Hyundai’s Riding High on Hope Alone
(Bloomberg Opinion) -- Hyundai Motor Co. investors are riding high on nothing but hope.
The South Korean carmaker reported Thursday that operating profit fell 35 percent in the fourth quarter from a year earlier. The stock initially fell as much as 3.5 percent, though the results shouldn’t really have been a surprise.
Hyundai Motor shares have rallied almost 10 percent this year after a series of announcements that signaled an overhaul, covering management reshuffles and a stream of futuristic technology investments. Yet a commitment to bring back returns for investors or profit growth has been missing. The shares lost almost a quarter of their value in 2018.
The company hasn’t mentioned deep surgical changes such as culling unproductive facilities, cutting costs or streamlining its business. In fact, an increase in expenses was to blame for the poor fourth-quarter earnings. Profitability has failed to show signs of a recovery, with Hyundai’s net margin shrinking in the last three months of the year.
Instead, it’s stuck to cosmetic adjustments. Hyundai will expand production in Vietnam by the second half of next year from the 60,000 or so cars currently made there, the company said Thursday. The carmaker is also building a plant in Indonesia and said it was strengthening sales plans in India and Southeast Asia. Hyundai could get a boost from those markets, but it won’t be enough to underpin a recovery of the core business anytime soon.
Hyundai’s December sales ticked up in the U.S. and South Korea, but its market share was little changed. For the year, sales fell globally. In response, Hyundai is holding out more hope: It sees sales in China rising 8.8 percent this year, after an 8.6 percent decline in 2018. That’s well above estimates of 3 percent to 4 percent growth for the rest of the industry.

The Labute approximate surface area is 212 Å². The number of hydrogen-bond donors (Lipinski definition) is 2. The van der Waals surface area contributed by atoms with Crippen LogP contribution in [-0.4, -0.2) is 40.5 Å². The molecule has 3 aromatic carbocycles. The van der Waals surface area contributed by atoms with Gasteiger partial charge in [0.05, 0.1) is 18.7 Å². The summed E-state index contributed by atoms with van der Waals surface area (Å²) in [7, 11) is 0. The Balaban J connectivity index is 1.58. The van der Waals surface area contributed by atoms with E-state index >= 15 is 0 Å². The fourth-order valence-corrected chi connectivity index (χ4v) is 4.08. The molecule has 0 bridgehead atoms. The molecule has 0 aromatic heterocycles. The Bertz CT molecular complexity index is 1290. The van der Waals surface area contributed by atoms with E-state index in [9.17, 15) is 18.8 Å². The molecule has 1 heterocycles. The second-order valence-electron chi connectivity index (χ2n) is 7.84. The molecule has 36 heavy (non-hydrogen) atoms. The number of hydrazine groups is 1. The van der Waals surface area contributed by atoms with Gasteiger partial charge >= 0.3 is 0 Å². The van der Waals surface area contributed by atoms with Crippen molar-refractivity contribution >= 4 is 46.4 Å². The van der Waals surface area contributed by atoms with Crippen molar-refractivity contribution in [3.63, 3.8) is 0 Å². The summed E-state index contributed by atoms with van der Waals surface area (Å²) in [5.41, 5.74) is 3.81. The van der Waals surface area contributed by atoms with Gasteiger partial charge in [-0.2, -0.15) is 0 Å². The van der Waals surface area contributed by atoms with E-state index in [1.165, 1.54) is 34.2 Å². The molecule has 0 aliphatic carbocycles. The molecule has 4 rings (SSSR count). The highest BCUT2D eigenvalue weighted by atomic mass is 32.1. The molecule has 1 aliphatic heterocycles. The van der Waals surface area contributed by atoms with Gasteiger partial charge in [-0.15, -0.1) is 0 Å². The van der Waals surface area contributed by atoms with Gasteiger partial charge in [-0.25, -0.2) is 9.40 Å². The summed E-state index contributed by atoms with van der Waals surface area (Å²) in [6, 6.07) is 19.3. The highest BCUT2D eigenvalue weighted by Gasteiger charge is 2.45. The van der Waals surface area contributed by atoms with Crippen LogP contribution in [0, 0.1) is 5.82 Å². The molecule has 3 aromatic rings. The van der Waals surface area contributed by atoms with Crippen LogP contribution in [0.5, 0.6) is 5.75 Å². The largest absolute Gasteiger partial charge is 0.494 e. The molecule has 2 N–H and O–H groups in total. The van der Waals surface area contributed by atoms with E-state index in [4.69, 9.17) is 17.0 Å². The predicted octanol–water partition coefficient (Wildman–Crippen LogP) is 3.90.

China’s auto sales dropped for the first time in decades last year, and the market faces severe hurdles in 2019. Predicting a complete reversal in such a depressed environment risks leaving Hyundai looking foolish.
Meanwhile, the automaker is still dealing with the recall of 168,000 cars in the U.S. because of faulty fuel pipes, and must contend with a campaign by activist investor Paul Singer’s Elliott Management Corp.
The path to Hyundai’s recovery should begin with prudence. Instead, it looks to be taking investors for a ride.
This column does not necessarily reflect the opinion of the editorial board or Bloomberg LP and its owners.
Anjani Trivedi is a Bloomberg Opinion columnist covering industrial companies in Asia. She previously worked for the Wall Street Journal.
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